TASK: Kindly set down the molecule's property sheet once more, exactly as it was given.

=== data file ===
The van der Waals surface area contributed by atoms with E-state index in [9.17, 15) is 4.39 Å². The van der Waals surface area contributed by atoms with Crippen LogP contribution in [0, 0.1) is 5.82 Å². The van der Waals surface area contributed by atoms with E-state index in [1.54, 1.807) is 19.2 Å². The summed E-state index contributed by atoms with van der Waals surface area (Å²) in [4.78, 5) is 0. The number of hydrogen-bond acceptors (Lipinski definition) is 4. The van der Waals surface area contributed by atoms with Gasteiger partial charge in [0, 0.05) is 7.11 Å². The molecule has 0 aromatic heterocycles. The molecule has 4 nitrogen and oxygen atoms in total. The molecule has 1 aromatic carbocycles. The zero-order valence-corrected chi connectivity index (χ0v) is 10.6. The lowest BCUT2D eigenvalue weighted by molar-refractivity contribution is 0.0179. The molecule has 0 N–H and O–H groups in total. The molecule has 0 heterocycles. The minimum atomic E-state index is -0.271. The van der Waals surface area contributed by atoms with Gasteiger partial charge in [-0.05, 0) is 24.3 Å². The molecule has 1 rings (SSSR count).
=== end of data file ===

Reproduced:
The van der Waals surface area contributed by atoms with E-state index in [9.17, 15) is 4.39 Å². The van der Waals surface area contributed by atoms with Crippen LogP contribution in [0, 0.1) is 5.82 Å². The van der Waals surface area contributed by atoms with E-state index in [1.54, 1.807) is 19.2 Å². The summed E-state index contributed by atoms with van der Waals surface area (Å²) in [4.78, 5) is 0. The number of hydrogen-bond acceptors (Lipinski definition) is 4. The van der Waals surface area contributed by atoms with Gasteiger partial charge in [0, 0.05) is 7.11 Å². The molecule has 0 aromatic heterocycles. The molecule has 4 nitrogen and oxygen atoms in total. The molecule has 1 aromatic carbocycles. The zero-order valence-corrected chi connectivity index (χ0v) is 10.6. The lowest BCUT2D eigenvalue weighted by molar-refractivity contribution is 0.0179. The molecule has 0 N–H and O–H groups in total. The molecule has 0 heterocycles. The minimum atomic E-state index is -0.271. The van der Waals surface area contributed by atoms with Gasteiger partial charge in [-0.05, 0) is 24.3 Å². The molecule has 1 rings (SSSR count).